I don't know, maybe there's lots of underage players on MUDs, I don't really play a lot of those, I play on a MUSH, and most of the players there are older. There are a few younger players, but they are far from the majority of the playerbase. All I know is that I was out of high school before I even discovered the existance of MU*s, quite by accident in fact.

Maybe I'm just in unusual circumstances, I never had a lot of money, and the only computers I had before my current computers were garage sale finds. I had old commodore 64s and 128s, I had an AT and XT, once I had a 25 MHz processor, another time like a 133 MHz.

Anyway, enough of my life story, all I was saying is don't give up backwards compatibility. If you can add new features without giving up compatibility with older systems, by all means go ahead, makes no difference to me, but if it suddenly stops working with my system for a relatively minor feature like themed buttons, I'd be pissed.
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Posted by David Haley   USA  (3,881 posts)  [Biography] bio
Date Reply #10 on Wed 01 Oct 2008 10:10 PM (UTC)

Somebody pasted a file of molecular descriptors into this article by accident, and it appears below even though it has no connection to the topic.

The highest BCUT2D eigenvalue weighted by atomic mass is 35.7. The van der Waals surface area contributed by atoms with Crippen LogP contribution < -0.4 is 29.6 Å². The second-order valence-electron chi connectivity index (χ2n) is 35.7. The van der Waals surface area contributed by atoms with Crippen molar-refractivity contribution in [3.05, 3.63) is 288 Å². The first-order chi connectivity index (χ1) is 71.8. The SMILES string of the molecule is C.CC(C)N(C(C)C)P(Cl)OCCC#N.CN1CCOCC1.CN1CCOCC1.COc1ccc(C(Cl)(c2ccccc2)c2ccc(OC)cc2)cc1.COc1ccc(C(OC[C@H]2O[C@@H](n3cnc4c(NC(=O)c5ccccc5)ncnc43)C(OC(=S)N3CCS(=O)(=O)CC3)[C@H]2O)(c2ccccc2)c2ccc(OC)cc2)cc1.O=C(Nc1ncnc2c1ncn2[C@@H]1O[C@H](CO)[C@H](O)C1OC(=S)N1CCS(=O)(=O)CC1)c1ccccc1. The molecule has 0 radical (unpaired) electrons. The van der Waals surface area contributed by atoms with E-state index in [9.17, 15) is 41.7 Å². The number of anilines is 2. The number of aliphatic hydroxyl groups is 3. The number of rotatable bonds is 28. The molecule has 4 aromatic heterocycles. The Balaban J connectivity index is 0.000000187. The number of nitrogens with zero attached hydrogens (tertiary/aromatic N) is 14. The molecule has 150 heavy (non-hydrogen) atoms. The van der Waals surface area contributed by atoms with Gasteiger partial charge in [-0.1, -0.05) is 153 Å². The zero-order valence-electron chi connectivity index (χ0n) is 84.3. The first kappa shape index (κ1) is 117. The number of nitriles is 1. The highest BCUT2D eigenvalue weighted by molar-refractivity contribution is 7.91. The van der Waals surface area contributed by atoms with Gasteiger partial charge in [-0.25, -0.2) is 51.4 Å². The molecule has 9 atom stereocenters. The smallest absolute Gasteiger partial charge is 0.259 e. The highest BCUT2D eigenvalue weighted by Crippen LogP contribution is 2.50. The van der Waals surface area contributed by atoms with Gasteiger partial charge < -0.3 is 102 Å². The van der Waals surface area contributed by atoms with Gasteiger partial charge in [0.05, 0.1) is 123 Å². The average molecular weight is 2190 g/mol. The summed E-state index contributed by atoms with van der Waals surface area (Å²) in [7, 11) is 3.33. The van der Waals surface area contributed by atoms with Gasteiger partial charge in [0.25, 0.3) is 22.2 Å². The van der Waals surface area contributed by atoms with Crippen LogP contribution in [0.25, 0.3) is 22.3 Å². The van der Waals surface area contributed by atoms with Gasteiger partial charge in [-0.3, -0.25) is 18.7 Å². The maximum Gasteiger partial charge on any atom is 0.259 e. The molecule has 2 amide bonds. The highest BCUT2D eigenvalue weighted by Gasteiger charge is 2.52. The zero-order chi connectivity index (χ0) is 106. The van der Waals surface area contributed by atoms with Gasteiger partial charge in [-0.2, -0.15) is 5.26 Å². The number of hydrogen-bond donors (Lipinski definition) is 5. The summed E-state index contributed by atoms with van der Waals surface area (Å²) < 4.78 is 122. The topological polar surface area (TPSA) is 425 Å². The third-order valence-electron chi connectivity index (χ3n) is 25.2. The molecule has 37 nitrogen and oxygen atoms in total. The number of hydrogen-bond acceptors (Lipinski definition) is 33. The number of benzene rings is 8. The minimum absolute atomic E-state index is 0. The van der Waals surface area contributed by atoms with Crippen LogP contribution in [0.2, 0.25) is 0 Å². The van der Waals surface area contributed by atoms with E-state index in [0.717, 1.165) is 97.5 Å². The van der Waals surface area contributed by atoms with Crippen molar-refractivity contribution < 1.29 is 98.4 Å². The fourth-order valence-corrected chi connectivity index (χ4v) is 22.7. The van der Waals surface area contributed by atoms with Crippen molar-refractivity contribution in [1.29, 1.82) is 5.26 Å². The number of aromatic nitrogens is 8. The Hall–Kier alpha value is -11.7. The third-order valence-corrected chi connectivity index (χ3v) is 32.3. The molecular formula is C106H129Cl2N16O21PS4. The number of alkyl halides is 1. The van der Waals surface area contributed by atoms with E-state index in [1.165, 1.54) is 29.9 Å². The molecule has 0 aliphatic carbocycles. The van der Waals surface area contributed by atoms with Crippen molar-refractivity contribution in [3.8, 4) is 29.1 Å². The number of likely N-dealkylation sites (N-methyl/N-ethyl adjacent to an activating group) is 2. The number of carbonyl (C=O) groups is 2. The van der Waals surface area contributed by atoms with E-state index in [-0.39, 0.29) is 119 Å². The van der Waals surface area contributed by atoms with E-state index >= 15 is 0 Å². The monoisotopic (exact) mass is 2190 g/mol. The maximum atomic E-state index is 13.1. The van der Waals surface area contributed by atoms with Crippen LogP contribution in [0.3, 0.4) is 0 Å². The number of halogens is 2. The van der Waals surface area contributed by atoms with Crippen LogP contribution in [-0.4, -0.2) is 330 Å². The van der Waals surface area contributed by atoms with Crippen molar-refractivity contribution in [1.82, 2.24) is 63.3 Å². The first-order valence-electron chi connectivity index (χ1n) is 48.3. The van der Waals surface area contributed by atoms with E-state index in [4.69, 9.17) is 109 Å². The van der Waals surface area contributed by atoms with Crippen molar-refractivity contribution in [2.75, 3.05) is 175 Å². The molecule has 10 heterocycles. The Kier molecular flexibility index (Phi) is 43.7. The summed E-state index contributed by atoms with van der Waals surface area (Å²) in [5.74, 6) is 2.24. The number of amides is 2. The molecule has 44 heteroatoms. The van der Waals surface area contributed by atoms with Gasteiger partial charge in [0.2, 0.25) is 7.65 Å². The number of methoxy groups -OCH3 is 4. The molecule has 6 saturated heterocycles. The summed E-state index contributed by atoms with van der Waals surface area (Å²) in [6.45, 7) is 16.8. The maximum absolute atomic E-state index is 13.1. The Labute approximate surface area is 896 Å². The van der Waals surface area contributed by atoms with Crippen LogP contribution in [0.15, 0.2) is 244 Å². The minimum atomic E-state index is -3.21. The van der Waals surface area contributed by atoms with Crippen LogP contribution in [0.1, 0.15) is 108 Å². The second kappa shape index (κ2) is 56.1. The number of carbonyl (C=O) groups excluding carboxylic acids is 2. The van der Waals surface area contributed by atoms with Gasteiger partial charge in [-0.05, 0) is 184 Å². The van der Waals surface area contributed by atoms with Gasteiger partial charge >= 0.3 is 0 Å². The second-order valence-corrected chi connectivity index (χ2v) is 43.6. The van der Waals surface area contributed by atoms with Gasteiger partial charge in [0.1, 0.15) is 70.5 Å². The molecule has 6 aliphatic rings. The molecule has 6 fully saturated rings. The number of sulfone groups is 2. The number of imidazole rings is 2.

Message
Quote:
I don't know, maybe there's lots of underage players on MUDs, I don't really play a lot of those, I play on a MUSH, and most of the players there are older. There are a few younger players, but they are far from the majority of the playerbase. All I know is that I was out of high school before I even discovered the existance of MU*s, quite by accident in fact.

It's kind of dangerous to make assumptions about the demographics of all MU*s based on just one person's experience. When I was in HS there were about 6 of us playing on one MUD; many other players were also under 18. Many others were also over 18. Looking at the ages of people around me, and knowing how long they've been on the MUD scene, I know they have to have been younger than 18 when they started.

Obviously there are lots of people older than 18 as well, but there are apparently a lot more young people than you seem to think.

Anyhow, I think the take-home point of all this is pretty clear: it's better to remain compatible whenever possible, and if compatibility is to be broken it should not be done lightly at all. Is that a fair statement?

David Haley aka Ksilyan
Head Programmer,
Legends of the Darkstone

http://david.the-haleys.org
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Posted by Cage_fire_2000   USA  (119 posts)  [Biography] bio
Date Reply #11 on Wed 01 Oct 2008 10:13 PM (UTC)

Amended on Wed 01 Oct 2008 10:24 PM (UTC) by Cage_fire_2000

Message